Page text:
Advancing reconciliation through Indigenous-led and co-created content
By: Lina Sakkal, Junior Communications Officer, Communications Community Office
National Indigenous History Month (NIHM) and National Indigenous Peoples Day (NIPD) are celebrated each June to honour the history, cultures and diversity of First Nations, Inuit and Métis Peoples in Canada. These commemorative dates also recognize the contributions and strength of present-day Indigenous peoples and communities, as well as the trauma, injustice and pain of Canada’s colonial history and the impacts that are still being felt today.
The communications team at Indigenous Services Canada (ISC) recognized that many Canadians need an entry point to learning about the diversity of Indigenous experiences and cultures. Supporting the whole-of-government priority of reconciliation and following the first step to self-educate, ISC’s marketing team developed an integrated and fully organic digital GC public education campaign aimed at increasing Canadians’ and public servants’ understanding, appreciation and celebration of Indigenous peoples.
The success of the campaign was achieved by offering continuous learning opportunities and resources that were co-created and lead by Indigenous voices, and by following ISC’s three key pillars to celebrating NIHM and NIPD in 2021:
- Celebrating by learning through Indigenous voices;
- Exploring Indigenous-led experiences; and
- Collaborating and coordinating with other government departments.
The two-month, multi-faceted approach to this campaign included an accessible learning website, a themed social media campaign and an internal communications guidebook. The guidebook included ready-to-use promotional digital products to encourage the participation of GC organizations in NIHM and to ensure the consistency of government messaging.
As ISC digital platforms are tailored primarily to the needs of First Nations, Inuit and Métis audiences, the team successfully leveraged GC networks and social media channels to reach diverse audiences.
“We have really great social channels, but they’re very targeted. We knew that having broader involvement from the other departments and crown corporations was essential for us to get this up and off the ground”, explained Laura Teed, Project Lead and Acting Manager of Marketing and Outreach at ISC.
Daily social media posts featuring learning opportunities and Indigenous content creators were developed to promote awareness of NIHM activities and resources. In addition to social media content and the internal guidebook, shareables provided consistent and cohesive visuals and messages to build the NIHM brand across the GC and beyond.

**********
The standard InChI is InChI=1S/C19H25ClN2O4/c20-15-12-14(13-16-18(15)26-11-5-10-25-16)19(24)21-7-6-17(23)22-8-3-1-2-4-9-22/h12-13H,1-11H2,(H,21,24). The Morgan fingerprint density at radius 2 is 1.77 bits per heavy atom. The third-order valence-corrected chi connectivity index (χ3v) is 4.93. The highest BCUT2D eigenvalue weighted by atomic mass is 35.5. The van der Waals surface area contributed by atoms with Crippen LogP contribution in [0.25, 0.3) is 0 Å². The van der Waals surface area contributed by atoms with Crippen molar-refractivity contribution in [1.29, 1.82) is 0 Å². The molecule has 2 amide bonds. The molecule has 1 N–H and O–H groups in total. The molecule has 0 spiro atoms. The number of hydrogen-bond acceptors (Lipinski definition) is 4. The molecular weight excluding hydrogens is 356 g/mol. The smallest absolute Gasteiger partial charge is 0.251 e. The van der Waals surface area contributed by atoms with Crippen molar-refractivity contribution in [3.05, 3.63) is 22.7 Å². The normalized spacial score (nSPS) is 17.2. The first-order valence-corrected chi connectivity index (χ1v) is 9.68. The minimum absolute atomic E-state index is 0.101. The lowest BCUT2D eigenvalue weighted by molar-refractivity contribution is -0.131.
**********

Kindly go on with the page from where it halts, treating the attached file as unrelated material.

“When developing our campaign, we consulted with National Indigenous Organizations and with our partner departments about creating visuals that not only encompassed the historical aspect but were appropriate in representation of First Nations, Inuit and Métis culture”, explained Laura. For example, ISC “developed something that was respectful of pride season in June, while simultaneously being a respectful representation of the uniqueness within each Indigenous group.”
As the launch of NIHM coincided with the uncovering of unmarked graves at Kamloops’ Indian Residential School, the team was required to shift away from the theme of celebration to one of respectful commemoration.
“After contemplating our course of action over the weekend following this news, we worked really hard the next few days to shift the entire wording and phraseology of the educational website to make it more about commemoration – about respectfully marking this occasion and what it meant”, said Laura. “We were fortunate with the learning-focused aspect of our campaign, as Canadians now had a concentrated interest in learning more about residential schools, the experience of those who attended, the trauma that resulted from the experience, and the intergenerational trauma that continues to this day,” she added. NIHM was also dedicated to the missing children, the families left behind and the survivors of residential schools.
Thanks to ISC’s foresight and education-focused strategy, the GC, including Prime Minister Justin Trudeau, was in a position to highlight their new communications-learning program as a pathway toward reconciliation.
To evaluate the success of the strategy behind their approach, ISC and the Treasury Board of Canada Secretariat developed an evaluation framework with each department sharing their analytics and best practices to inform and map a way forward for awareness campaigns. The results revealed a growing public and social media appetite for transparency in storytelling when it comes to Indigenous issues.
Indigenous organizations, provincial/territorial and municipal governments, as well as private entities like Canadian Geographic magazine worked to promote the website and the NIHM brand. As the platform was the only in-depth, reconciliation-focused GC resource offering Indigenous-led storytelling and experiences of First Nations, Inuit and Métis Peoples, it was widely shared and praised amongst educators across Canada.
Collaboration, co-creation and the centering of Indigenous voices were the keys to the successful campaign. By working with departments across the federal government, National Indigenous Organizations, and other partners, ISC was able to leverage other communications channels to advance reconciliation by helping Canadians learn more about the experiences of First Nations, Inuit and Métis Peoples in their own words.
Indigenous Services Canada was recognized with the Government of Canada’s 2022 Lighthouse Award of Communications Excellence for their exemplary work on the campaign. To learn more about National Indigenous History Month and National Indigenous Peoples Day, check out the resources below:
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